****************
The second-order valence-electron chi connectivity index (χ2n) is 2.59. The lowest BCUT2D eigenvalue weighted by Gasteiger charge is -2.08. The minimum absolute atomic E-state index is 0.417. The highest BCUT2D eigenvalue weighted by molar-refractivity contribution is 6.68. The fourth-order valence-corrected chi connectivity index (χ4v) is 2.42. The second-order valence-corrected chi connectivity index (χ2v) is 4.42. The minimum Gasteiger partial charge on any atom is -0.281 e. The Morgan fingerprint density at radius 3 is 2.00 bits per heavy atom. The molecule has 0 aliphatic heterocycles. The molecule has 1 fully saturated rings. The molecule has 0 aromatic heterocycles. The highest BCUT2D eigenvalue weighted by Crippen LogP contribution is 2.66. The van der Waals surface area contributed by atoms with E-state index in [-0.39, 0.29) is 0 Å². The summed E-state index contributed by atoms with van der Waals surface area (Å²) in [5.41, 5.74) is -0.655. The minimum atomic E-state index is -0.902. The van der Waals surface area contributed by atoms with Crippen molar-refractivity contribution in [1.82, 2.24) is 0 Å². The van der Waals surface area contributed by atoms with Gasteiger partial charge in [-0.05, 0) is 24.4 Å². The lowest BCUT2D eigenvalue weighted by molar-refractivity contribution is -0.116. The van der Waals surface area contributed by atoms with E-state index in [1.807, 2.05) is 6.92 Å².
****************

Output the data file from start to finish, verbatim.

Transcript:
The second-order valence-electron chi connectivity index (χ2n) is 2.59. The lowest BCUT2D eigenvalue weighted by Gasteiger charge is -2.08. The minimum absolute atomic E-state index is 0.417. The highest BCUT2D eigenvalue weighted by molar-refractivity contribution is 6.68. The fourth-order valence-corrected chi connectivity index (χ4v) is 2.42. The second-order valence-corrected chi connectivity index (χ2v) is 4.42. The minimum Gasteiger partial charge on any atom is -0.281 e. The Morgan fingerprint density at radius 3 is 2.00 bits per heavy atom. The molecule has 0 aliphatic heterocycles. The molecule has 1 fully saturated rings. The molecule has 0 aromatic heterocycles. The highest BCUT2D eigenvalue weighted by Crippen LogP contribution is 2.66. The van der Waals surface area contributed by atoms with E-state index in [-0.39, 0.29) is 0 Å². The summed E-state index contributed by atoms with van der Waals surface area (Å²) in [5.41, 5.74) is -0.655. The minimum atomic E-state index is -0.902. The van der Waals surface area contributed by atoms with Crippen molar-refractivity contribution in [1.82, 2.24) is 0 Å². The van der Waals surface area contributed by atoms with Gasteiger partial charge in [-0.05, 0) is 24.4 Å². The lowest BCUT2D eigenvalue weighted by molar-refractivity contribution is -0.116. The van der Waals surface area contributed by atoms with E-state index in [1.807, 2.05) is 6.92 Å².